I’ll give a hypothetical along the same lines. In 1980, John Lennon was assassinated in front of the Dakota, an apartment building in New York City, where he lived with his wife Yoko, and son–famous building, historic landmark. The murderer’s name was Mark David Chapman. The Dakota is a Co-op, but let’s say there’s a fire, everybody gets out safely, but (God forbid) it burns to the ground. Let’s say the land is sold to a Mr. Jones, and he puts up a replica apartment building of the same size. And Mr. Jones wants to name the building “the Chapman,” after his son, Chapman Jones. It might rub a lot of people the wrong way, but is there anything you can do about it in a legal sense? Probably not. As with the mosque, preventing what a lot of people think is very distasteful has to be done by public pressure.

  2. The Mugwump

    The name Cordoba House was chosen deliberately as a signal to radical Muslims that ground zero is conquered territory. The name is an allusion to Andalusia and the conquest of Spain. Such propaganda victories can only have the affect of encouraging more terrorism.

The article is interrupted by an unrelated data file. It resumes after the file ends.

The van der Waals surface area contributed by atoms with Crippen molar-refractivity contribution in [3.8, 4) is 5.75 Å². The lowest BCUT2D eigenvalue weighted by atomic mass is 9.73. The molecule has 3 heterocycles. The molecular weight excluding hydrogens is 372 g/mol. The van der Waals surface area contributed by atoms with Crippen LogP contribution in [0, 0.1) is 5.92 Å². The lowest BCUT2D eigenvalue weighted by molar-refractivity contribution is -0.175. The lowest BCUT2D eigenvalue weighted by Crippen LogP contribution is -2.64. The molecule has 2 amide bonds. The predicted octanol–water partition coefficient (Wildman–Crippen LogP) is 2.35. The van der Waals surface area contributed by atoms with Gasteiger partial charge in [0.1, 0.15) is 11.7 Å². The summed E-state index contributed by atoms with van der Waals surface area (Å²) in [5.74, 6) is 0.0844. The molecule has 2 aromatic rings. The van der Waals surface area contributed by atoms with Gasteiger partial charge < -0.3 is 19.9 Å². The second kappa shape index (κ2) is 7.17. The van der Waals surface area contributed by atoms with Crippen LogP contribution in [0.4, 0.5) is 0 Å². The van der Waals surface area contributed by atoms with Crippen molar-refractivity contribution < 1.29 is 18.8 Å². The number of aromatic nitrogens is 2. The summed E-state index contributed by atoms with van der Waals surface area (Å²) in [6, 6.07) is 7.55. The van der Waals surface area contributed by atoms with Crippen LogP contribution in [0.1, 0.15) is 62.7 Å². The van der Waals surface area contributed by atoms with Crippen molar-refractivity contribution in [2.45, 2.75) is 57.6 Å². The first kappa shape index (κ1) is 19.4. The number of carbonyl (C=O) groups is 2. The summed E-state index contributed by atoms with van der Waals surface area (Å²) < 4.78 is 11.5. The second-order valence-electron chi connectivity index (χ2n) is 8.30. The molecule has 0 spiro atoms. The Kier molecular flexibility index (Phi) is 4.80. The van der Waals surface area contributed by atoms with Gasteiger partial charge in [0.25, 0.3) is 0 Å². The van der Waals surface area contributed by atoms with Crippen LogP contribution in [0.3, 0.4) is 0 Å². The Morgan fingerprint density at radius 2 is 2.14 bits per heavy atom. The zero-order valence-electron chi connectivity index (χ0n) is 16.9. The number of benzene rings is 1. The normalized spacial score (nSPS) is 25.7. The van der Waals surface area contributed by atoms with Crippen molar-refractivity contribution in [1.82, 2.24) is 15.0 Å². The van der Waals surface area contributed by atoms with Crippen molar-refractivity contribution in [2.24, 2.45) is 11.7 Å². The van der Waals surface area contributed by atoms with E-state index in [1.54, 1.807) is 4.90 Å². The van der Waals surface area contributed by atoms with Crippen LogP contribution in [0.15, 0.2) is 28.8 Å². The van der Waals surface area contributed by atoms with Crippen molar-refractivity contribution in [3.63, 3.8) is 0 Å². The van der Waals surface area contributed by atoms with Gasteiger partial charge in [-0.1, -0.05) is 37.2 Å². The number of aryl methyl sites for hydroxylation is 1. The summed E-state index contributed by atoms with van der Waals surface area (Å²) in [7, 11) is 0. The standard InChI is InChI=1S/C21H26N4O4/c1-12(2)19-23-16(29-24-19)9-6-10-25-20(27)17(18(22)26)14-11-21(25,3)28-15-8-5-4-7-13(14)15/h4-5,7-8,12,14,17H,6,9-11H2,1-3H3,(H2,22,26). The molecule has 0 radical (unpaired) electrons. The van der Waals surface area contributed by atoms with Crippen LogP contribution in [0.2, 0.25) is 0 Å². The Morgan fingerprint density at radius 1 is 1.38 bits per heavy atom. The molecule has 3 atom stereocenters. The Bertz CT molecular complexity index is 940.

3. Scott R

    Leaving aside the mosque issue for a moment, isn’t this an unusual rivalry in that both individuals seem to genuinely like and respect each other? That’s the impression I get: no one was a more effective Palin defender during the campaign than Newt, and Palin has on occasion cited Newt-isms when arguing various issues.

    Roger Simon even suggests a Palin-Gingrich ticket as a possibility. Personally, my apprehensions about Palin–which are huge–would be mitigated somewhat by a man-behind-the-curtain like Newt on the ticket.

  4. Matthew Continetti
    C

    James, I agree. There’s always reason to be skeptical when Newt Gingrich says he’s contemplating a presidential run. For example, several years ago I wrote about the non-existent 2008 Gingrich campaign for The Weekly Standard. But I think Gingrich is a little more serious this time than last, because the political environment for Republicans seems much more promising (right now, anyway).